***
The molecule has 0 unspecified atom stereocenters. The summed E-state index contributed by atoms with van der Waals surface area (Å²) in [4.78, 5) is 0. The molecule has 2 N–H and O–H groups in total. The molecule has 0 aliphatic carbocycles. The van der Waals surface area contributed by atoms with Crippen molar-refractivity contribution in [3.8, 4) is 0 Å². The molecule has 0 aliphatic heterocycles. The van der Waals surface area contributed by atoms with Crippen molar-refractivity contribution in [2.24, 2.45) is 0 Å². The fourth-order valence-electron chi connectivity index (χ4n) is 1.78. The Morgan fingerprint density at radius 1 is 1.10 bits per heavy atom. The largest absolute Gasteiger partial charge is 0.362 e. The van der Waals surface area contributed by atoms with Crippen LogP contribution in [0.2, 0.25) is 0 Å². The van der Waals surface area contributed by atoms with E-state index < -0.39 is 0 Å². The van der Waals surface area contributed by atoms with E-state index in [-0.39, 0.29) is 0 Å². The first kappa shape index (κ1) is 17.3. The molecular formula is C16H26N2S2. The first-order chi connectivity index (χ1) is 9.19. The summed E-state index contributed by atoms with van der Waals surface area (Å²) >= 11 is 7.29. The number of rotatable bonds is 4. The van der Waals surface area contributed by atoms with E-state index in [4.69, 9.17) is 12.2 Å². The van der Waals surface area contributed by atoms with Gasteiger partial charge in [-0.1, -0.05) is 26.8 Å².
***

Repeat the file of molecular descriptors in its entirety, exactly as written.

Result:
The molecule has 0 unspecified atom stereocenters. The summed E-state index contributed by atoms with van der Waals surface area (Å²) in [4.78, 5) is 0. The molecule has 2 N–H and O–H groups in total. The molecule has 0 aliphatic carbocycles. The van der Waals surface area contributed by atoms with Crippen molar-refractivity contribution in [3.8, 4) is 0 Å². The molecule has 0 aliphatic heterocycles. The van der Waals surface area contributed by atoms with Crippen molar-refractivity contribution in [2.24, 2.45) is 0 Å². The fourth-order valence-electron chi connectivity index (χ4n) is 1.78. The Morgan fingerprint density at radius 1 is 1.10 bits per heavy atom. The largest absolute Gasteiger partial charge is 0.362 e. The van der Waals surface area contributed by atoms with Crippen LogP contribution in [0.2, 0.25) is 0 Å². The van der Waals surface area contributed by atoms with E-state index < -0.39 is 0 Å². The van der Waals surface area contributed by atoms with E-state index in [-0.39, 0.29) is 0 Å². The first kappa shape index (κ1) is 17.3. The molecular formula is C16H26N2S2. The first-order chi connectivity index (χ1) is 9.19. The summed E-state index contributed by atoms with van der Waals surface area (Å²) >= 11 is 7.29. The number of rotatable bonds is 4. The van der Waals surface area contributed by atoms with E-state index in [4.69, 9.17) is 12.2 Å². The van der Waals surface area contributed by atoms with Gasteiger partial charge in [-0.1, -0.05) is 26.8 Å².